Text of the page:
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A three-star review of Echoes in Rolling Stone was over-simplistic and wrong in many ways. First, it grouped the Rapture with the Liars and !!! as New York “art-damaged punk-disco bands,” failing to recognize the vast difference in the bands’ approaches, and that !!! are in fact from Sacramento. Then reviewer Rob Sheffield alluded to common comparisons between the recent dance-punk bands and late-80s British acid-house, and then declared that “the Happy Mondays sucked.” And then there was the four-star review of the new Strokes album, Room on Fire. Sorry RS, but it doesn’t take much to tell you—you’ve got it all wrong.
The Rapture are indeed from New York City, and certainly fit the punk-disco moniker, but the catchiness of the songs, the scope of emotions, and the depth and texture in their compositions place them firmly at the forefront of this so-called movement. The Rapture have not only the songwriting chops but also the skills and means to make good of them.
A vital part of those means is the album’s flawless production, courtesy of the DFA. Quite simply, the increasingly popular NYC duo give Echoes what Paul Oakenfold gave the Happy Mondays on Pills, Thrills, and Bellyaches and what the Dust Brothers gave the Beastie Boys on Paul’s Boutique. The DFA’s production brings the Rapture’s early sound, evocative of Joy Division and the Cure, to its logical fulfillment—bridging the band’s penchant for the 80s with the means and trends of 21st century rock.
Electronic synths and dance beats pulsate in almost every crevice, but only where appropriate. Compare the stripped-down “Open Up Your Heart” with the subsequent “I Need Your Love”—both songs share Luke Jenner’s high-pitched croon and snarky saxophone bits from Gabriel Andruzzi, but pounding beats mark the transition from sweeping ballad to stomping Eurotrash. Rather than bombard us with too many of these numbers, the Rapture opt for variation, succeeding amazingly with both kinds of songs.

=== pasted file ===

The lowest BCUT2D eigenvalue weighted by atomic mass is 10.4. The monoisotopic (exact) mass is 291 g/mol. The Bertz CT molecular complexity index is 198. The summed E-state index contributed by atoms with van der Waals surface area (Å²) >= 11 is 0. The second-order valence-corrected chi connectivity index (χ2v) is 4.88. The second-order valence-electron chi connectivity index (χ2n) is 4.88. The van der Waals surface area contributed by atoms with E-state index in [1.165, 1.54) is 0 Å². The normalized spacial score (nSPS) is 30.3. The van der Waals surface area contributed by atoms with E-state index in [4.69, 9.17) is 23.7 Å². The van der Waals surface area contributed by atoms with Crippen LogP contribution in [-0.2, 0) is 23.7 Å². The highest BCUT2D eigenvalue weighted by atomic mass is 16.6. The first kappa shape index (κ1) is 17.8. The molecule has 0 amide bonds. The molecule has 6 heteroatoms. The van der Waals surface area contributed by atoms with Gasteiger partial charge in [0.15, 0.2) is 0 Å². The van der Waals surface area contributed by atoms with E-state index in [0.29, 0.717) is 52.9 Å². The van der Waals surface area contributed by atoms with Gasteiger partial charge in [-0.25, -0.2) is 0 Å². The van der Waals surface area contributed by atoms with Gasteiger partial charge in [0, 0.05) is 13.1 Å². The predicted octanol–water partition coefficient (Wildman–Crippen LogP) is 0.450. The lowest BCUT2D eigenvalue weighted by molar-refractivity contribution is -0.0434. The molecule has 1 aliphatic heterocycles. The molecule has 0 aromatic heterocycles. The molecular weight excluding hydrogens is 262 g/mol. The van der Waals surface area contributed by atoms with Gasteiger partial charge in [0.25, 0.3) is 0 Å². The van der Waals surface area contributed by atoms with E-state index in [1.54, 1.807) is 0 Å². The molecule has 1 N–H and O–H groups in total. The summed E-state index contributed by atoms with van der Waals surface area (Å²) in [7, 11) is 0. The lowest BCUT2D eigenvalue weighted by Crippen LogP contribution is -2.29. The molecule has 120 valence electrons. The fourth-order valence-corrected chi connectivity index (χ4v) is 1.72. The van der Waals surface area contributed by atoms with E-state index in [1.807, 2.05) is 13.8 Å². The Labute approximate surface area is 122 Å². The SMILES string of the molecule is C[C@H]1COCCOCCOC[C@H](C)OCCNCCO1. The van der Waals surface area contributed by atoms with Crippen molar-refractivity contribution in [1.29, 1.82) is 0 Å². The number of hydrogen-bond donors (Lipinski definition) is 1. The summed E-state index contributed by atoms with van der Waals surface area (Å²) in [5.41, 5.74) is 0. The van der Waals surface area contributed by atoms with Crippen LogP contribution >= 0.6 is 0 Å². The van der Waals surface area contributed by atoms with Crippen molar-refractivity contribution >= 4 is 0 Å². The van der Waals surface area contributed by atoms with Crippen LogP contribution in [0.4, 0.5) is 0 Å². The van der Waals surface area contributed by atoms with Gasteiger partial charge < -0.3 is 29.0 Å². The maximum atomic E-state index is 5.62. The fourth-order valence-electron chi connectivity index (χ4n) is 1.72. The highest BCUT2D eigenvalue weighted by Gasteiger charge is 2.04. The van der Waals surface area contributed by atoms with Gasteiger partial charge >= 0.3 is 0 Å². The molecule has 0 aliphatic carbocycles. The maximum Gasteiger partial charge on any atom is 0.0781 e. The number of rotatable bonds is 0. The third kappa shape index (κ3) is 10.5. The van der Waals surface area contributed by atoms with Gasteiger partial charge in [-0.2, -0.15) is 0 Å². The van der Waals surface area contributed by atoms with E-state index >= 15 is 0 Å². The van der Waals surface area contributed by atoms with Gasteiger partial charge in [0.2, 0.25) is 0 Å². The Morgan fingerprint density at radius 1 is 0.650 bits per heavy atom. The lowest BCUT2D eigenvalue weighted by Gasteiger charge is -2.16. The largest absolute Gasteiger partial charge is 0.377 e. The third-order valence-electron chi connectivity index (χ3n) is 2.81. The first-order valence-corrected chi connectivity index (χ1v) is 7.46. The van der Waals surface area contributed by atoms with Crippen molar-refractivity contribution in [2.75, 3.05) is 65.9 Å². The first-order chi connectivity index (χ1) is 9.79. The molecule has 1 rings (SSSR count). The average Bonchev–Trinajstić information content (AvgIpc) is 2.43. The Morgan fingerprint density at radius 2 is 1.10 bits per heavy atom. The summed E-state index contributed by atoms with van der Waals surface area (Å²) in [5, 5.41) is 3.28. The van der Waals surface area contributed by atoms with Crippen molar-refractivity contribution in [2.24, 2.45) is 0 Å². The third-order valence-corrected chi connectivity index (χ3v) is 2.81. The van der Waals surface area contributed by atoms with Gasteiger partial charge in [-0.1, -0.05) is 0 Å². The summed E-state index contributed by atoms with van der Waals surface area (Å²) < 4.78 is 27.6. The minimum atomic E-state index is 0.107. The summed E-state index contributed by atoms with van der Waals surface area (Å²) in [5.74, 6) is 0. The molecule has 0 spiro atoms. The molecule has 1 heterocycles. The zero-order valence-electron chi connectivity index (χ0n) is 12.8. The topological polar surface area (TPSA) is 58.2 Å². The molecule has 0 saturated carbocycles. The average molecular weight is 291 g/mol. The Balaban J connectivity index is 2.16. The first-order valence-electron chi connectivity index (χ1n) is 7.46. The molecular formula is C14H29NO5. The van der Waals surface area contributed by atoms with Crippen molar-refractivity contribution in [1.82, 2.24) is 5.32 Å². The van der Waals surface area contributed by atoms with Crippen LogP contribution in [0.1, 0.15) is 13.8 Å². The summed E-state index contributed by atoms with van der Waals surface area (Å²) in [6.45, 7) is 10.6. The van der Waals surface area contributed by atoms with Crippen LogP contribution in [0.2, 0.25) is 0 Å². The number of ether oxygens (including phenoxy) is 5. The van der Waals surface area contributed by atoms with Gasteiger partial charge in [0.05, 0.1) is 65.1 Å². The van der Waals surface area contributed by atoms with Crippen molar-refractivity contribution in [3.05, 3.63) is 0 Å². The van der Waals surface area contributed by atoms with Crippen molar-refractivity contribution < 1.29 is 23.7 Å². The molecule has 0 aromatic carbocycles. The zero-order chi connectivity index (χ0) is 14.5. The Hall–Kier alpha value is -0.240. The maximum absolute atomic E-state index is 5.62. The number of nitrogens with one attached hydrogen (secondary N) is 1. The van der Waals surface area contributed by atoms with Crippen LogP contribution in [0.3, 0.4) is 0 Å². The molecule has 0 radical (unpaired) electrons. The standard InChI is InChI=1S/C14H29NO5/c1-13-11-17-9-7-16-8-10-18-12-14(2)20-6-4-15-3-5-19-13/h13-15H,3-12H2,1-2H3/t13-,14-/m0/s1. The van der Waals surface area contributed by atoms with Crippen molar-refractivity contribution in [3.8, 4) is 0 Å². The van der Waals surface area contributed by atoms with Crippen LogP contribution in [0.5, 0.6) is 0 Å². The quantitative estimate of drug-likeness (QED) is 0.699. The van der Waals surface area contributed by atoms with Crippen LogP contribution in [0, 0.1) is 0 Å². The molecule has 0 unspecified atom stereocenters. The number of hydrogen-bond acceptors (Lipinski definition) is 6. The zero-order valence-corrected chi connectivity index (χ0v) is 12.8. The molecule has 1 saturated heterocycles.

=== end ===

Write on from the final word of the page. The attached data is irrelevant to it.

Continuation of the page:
The Rapture contort dance beats to depict a variety of emotions, including the desperation of “Olio,” the paranoia of “Killing” and the intense exhilaration of lead single “House of Jealous Lovers.” The latter has received far too much attention for its adulation of the cowbell and nowhere near enough for the fun the band has counting to eight—to an extent which we haven’t seen since the Violent Femmes’ “Add it Up.”
Echoes is fun, and it’s smart fun that reveals new strands over time. It riles us to the point where we must dance, or at least nod our heads or beat on imaginary drums. Echoes is also reflective: on the previously mentioned “Open Up Your Heart” and the somber closer “Infatuation,” where kettle drums boom over an acoustic guitar and a shoegazing Jenner, the Rapture demonstrate that well-dressed New Yorkers have feelings too. The album sounds so confident and brash, so slick and assured, that it is impossible not to be convinced of this band’s significance.
But apparently Rolling Stone feels otherwise, and it’s for shame. The dance-punk movement is in full swing, proving that the kids not only can but also want to dance—and the teeming anticipation for full-lengths from !!! and Liars further demonstrates the excitement and buzz for the new school. But none of the bands in this coterie have the range and accessibility that the Rapture flaunt so brilliantly to the masses on Echoes. Other bands might crank out a more memorable anthem than “House of Jealous Lovers” (!!!’s “Me and Giuliani…” comes to mind), but none are likely to make an album as complete, as fresh, and as start-to-finish excellent as Echoes.
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